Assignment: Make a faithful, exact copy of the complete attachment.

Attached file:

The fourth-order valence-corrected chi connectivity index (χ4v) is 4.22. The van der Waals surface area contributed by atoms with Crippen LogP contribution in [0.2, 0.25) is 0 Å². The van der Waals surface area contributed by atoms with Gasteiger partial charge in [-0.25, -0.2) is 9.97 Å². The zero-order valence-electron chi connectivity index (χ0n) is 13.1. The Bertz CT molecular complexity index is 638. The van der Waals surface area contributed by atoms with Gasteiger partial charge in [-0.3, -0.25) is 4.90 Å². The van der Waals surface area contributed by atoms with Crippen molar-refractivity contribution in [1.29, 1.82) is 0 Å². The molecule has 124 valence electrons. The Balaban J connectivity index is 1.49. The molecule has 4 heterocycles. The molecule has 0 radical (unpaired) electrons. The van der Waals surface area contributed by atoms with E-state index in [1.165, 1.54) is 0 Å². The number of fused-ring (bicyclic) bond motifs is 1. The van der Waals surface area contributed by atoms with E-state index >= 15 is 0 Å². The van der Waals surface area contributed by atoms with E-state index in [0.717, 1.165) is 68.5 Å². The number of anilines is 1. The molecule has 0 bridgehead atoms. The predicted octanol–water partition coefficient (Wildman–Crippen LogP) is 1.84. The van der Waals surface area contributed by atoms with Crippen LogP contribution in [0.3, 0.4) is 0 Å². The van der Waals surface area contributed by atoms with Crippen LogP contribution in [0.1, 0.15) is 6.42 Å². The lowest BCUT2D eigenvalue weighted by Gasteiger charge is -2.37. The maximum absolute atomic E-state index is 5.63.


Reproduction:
The fourth-order valence-corrected chi connectivity index (χ4v) is 4.22. The van der Waals surface area contributed by atoms with Crippen LogP contribution in [0.2, 0.25) is 0 Å². The van der Waals surface area contributed by atoms with Gasteiger partial charge in [-0.25, -0.2) is 9.97 Å². The zero-order valence-electron chi connectivity index (χ0n) is 13.1. The Bertz CT molecular complexity index is 638. The van der Waals surface area contributed by atoms with Gasteiger partial charge in [-0.3, -0.25) is 4.90 Å². The van der Waals surface area contributed by atoms with Crippen molar-refractivity contribution in [1.29, 1.82) is 0 Å². The molecule has 124 valence electrons. The Balaban J connectivity index is 1.49. The molecule has 4 heterocycles. The molecule has 0 radical (unpaired) electrons. The van der Waals surface area contributed by atoms with E-state index in [1.165, 1.54) is 0 Å². The number of fused-ring (bicyclic) bond motifs is 1. The van der Waals surface area contributed by atoms with E-state index >= 15 is 0 Å². The van der Waals surface area contributed by atoms with E-state index in [0.717, 1.165) is 68.5 Å². The number of anilines is 1. The molecule has 0 bridgehead atoms. The predicted octanol–water partition coefficient (Wildman–Crippen LogP) is 1.84. The van der Waals surface area contributed by atoms with Crippen LogP contribution in [0.3, 0.4) is 0 Å². The van der Waals surface area contributed by atoms with Crippen LogP contribution in [0.1, 0.15) is 6.42 Å². The lowest BCUT2D eigenvalue weighted by Gasteiger charge is -2.37. The maximum absolute atomic E-state index is 5.63.